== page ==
Albemarle supervisors say they remain strongly behind the water supply
plan approved in 2006
, which includes a new dam at
and a new pipeline connecting it to
South Fork Rivanna Reservoir
At their meeting Wednesday, Albemarle Supervisor
Dennis S. Rooker
said that new studies show dredging would neither provide sufficient water supply nor be cost effective.
Review Charlottesville Tomorrow’s
Water Supply Decision Matrix
, an evaluation of many of the key criteria local leaders will be reviewing as they finalize a decision on the 50-year water supply plan.
“It seems to me that we had a series of questions that were answered way back, and those questions have been answered again,” Rooker said. “We have now had three studies that indicate that the capacity needed over the next 50 years is pretty much the same in all three studies.
“The cost of dredging to create capacity is somewhere between four and six times the cost of building the Ragged Mountain Dam,” Rooker added.
On Tuesday, the
city released cost estimates by Black & Veatch
, an engineering firm hired by Charlottesville to evaluate repairing or building on top of the existing dam at Ragged Mountain. The most expensive project they evaluated was to raise the pool at Ragged Mountain by 45 feet, as called for in the 2006 plan. That project was estimated to cost between $15.8 million and $21.4 million, well below the one-time costs of dredging South Fork, which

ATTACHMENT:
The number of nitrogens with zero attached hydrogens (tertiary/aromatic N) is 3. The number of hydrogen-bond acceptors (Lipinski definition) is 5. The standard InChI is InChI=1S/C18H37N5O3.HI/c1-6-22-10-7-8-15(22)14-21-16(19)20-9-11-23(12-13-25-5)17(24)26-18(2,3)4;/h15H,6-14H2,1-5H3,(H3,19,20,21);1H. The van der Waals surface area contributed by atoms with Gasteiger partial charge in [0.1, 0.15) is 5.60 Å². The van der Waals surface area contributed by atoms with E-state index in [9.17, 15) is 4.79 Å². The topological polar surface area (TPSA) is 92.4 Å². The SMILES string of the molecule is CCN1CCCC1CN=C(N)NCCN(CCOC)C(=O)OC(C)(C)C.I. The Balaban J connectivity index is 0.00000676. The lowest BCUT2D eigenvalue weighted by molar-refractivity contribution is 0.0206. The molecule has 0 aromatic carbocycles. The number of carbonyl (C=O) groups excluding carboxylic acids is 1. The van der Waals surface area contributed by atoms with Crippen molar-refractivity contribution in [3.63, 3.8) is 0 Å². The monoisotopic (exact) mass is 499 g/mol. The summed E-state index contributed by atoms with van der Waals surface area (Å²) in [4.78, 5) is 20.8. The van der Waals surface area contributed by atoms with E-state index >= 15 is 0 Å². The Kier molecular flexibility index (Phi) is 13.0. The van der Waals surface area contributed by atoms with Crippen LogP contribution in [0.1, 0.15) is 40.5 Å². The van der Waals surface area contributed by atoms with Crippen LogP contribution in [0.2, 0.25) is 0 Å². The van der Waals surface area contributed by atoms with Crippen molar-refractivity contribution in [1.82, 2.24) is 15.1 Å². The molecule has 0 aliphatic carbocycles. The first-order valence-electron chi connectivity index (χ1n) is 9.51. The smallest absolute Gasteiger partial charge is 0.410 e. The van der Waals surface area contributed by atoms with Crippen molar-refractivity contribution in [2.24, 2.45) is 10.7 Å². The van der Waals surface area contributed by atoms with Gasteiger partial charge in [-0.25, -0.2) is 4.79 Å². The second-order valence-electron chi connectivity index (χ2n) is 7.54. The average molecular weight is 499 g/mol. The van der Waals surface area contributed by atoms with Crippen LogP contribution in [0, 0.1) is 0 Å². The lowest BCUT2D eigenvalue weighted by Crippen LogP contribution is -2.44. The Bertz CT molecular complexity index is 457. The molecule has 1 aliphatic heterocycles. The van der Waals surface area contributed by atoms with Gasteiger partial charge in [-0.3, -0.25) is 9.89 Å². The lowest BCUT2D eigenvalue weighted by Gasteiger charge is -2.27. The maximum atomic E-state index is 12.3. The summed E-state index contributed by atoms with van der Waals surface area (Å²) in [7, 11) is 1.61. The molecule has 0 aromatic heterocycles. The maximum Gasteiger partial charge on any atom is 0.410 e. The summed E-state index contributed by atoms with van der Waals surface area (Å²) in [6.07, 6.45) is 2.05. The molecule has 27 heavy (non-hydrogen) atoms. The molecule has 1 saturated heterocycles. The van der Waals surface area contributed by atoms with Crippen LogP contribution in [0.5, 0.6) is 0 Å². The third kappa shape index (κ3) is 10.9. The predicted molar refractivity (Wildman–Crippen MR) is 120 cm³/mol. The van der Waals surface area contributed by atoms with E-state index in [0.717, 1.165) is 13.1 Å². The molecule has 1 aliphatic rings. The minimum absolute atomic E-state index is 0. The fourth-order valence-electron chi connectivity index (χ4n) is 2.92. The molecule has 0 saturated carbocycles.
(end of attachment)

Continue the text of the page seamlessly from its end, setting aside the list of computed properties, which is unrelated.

would be between $34 million and $40 million.
“The studies that the city paid for, and was responsible for, have demonstrated there may be a viable alternative that will give us the water we need, be significantly less expensive than the current plan and lessen the negative environmental impacts,” Norris said in an interview.
Kenneth C. Boyd
said it was time for the
Albemarle County Service Authority
to share with the public its negotiating position with respect to cost-sharing between the city and county for the $142 million water plan.
“From what I know of that formula, most of the costs of this new dam is going to fall on the county and not on the ratepayers in the city,” Boyd said.
“That’s one of the pieces of misinformation that gets flouted around,” Rooker said. “That your rates are going to skyrocket if this plan is approved.”
responded that the cost-sharing formula would be a topic for his board’s consideration at a September meeting. O’Connell reminded the supervisors of work that had gone into recent water rate decisions and the five year capital budget.
“There’s no increase in a customer’s bill to support the water supply plan that’s there,” O’Connell said.
Charlottesville’s City Council is slated to hold a work session today on the water supply plan.